Big tech fights back on tax by aligning with right wing fundamentalists in the US

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It would seem that almost uniquely the Guardian has reported yesterday’s televised open such on the OECD’s Base Erosion and Profit Shifting  process in Paris that was dominated by what might best be called the fight back of the tech giants.

As they report:

Lobby groups representing Google, Amazon and other powerful US tech multinationals have launched a fierce attack on global plans to stamp out artificial corporate structures used to avoid tax.

In responses to the latest stage of a two-year, G20-led programme of international tax reform, lobbyists for the US tech industry condemned the plans as riddled with “fundamental flaws” and said parts “must be rejected”.

I admit I half wish I had managed to stay in Paris to witness this, but was in the House of Commons instead. The rejection of the process is, however, hardly surprising: we’ve not yet seen much of business voluntarily agree that it has a duty to pay the right amount of tax in the right place at the right time without some coercion applied.

The rejection appears to be of many issues, across the range of issues the OECD has proposed, from country-by-country reporting to attempts to reform the rules of what are called permanent establishments.

But what I did really find interesting in the Guardian’s report, which is sketchy on the day’s events, is the news that Google is willing to align itself with some of the most right wing lobby groups in the US as part of the tax fight:

Some reports have suggested Google has been making concerted efforts to broaden its engagement beyond historic ties to the Democratic party, hiring Republican operatives and building campaign contributions to rightwing candidates from its political action committee. Among those receiving support from Google are the Heritage Foundation, the American Enterprise Institute and Americans for Tax Reform.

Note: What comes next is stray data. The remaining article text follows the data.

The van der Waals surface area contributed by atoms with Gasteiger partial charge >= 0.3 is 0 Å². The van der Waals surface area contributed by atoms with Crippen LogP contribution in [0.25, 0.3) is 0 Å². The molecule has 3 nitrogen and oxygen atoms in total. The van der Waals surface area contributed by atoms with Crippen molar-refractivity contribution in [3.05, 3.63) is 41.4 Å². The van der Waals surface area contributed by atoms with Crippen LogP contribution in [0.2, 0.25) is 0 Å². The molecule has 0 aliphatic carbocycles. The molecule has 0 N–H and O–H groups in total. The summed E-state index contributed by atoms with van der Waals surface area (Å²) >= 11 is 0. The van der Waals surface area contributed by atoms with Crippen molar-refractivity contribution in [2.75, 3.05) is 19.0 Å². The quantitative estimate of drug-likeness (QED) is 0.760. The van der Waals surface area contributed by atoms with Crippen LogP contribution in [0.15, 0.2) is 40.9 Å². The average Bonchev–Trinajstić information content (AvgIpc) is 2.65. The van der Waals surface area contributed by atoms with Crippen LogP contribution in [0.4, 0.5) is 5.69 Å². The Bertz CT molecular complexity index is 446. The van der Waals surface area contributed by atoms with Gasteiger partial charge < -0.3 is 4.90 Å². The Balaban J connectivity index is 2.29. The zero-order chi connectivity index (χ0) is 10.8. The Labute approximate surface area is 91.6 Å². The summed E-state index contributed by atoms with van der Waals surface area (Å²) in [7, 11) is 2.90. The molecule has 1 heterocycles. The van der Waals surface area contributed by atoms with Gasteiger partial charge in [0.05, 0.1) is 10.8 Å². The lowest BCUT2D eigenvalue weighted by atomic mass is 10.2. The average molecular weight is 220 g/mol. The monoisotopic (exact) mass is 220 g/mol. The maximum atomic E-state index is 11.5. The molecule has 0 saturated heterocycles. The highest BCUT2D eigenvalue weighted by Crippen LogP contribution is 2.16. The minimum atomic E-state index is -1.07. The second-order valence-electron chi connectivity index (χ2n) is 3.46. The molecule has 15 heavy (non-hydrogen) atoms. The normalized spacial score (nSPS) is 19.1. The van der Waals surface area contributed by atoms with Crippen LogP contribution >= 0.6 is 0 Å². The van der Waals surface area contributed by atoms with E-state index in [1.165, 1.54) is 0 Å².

The libertarian Cato Institute, funded by the billionaire industrialist Koch brothers, said it had received support from Google in the form of free web advertising. Among the issues on which this lobby group campaigns is taxation; it expounds the virtues of tax havens and has described the G20-led efforts to reform international tax as a “global tax cartel” plot.

These lobby groups are those who most definitely defend tax haven practices.

Many oppose corporation tax altogether.

And they have real problems with the attempts to gather data by way of international cooperation  to ensure people pay tax where they owe it. That, they say, is anti-competitive, as if states compete and should not be allowed to cooperate.

That this breaks the law is no concern to them. Amongst the arguments such groups have offered is the claim that money made outside the state where a person lives should not be taxable. That would, of course, appeal very strongly to Google.

That all of this happens to fuel inequality whilst denying government’s revenue is not their concern: these groups  argue government has no business doing anything but defence and protecting property through law enforcement. Pretty much everything onwards from health (in fact, most especially health)  should be delivered by the private sector with no state support.

So this is the vision of the world Google now appears to be buying into. It’s a very, very long way from ‘Do no evil’.